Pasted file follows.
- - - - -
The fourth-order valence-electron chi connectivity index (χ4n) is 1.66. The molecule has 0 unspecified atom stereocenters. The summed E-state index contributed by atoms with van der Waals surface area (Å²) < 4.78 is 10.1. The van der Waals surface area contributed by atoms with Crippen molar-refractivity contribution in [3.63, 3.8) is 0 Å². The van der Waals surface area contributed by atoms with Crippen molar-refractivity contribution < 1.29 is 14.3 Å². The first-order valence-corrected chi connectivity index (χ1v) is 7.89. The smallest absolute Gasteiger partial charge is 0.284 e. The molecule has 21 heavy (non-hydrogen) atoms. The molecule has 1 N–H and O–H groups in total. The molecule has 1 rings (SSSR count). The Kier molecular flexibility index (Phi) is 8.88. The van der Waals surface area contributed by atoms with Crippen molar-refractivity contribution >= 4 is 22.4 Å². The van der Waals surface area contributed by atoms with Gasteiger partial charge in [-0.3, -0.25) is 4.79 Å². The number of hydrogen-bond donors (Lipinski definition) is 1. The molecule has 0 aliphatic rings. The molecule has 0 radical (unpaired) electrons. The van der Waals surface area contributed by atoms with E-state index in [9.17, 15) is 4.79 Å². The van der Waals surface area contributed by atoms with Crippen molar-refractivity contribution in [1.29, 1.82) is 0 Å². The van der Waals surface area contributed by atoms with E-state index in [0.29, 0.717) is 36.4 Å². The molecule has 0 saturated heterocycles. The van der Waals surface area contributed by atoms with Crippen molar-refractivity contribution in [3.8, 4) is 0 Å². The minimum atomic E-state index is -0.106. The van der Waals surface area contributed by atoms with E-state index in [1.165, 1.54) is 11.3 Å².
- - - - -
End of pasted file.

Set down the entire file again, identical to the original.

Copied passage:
The fourth-order valence-electron chi connectivity index (χ4n) is 1.66. The molecule has 0 unspecified atom stereocenters. The summed E-state index contributed by atoms with van der Waals surface area (Å²) < 4.78 is 10.1. The van der Waals surface area contributed by atoms with Crippen molar-refractivity contribution in [3.63, 3.8) is 0 Å². The van der Waals surface area contributed by atoms with Crippen molar-refractivity contribution < 1.29 is 14.3 Å². The first-order valence-corrected chi connectivity index (χ1v) is 7.89. The smallest absolute Gasteiger partial charge is 0.284 e. The molecule has 21 heavy (non-hydrogen) atoms. The molecule has 1 N–H and O–H groups in total. The molecule has 1 rings (SSSR count). The Kier molecular flexibility index (Phi) is 8.88. The van der Waals surface area contributed by atoms with Crippen molar-refractivity contribution >= 4 is 22.4 Å². The van der Waals surface area contributed by atoms with Gasteiger partial charge in [-0.3, -0.25) is 4.79 Å². The number of hydrogen-bond donors (Lipinski definition) is 1. The molecule has 0 aliphatic rings. The molecule has 0 radical (unpaired) electrons. The van der Waals surface area contributed by atoms with E-state index in [9.17, 15) is 4.79 Å². The van der Waals surface area contributed by atoms with Crippen molar-refractivity contribution in [1.29, 1.82) is 0 Å². The van der Waals surface area contributed by atoms with E-state index in [0.29, 0.717) is 36.4 Å². The molecule has 0 saturated heterocycles. The van der Waals surface area contributed by atoms with Crippen molar-refractivity contribution in [3.8, 4) is 0 Å². The minimum atomic E-state index is -0.106. The van der Waals surface area contributed by atoms with E-state index in [1.165, 1.54) is 11.3 Å².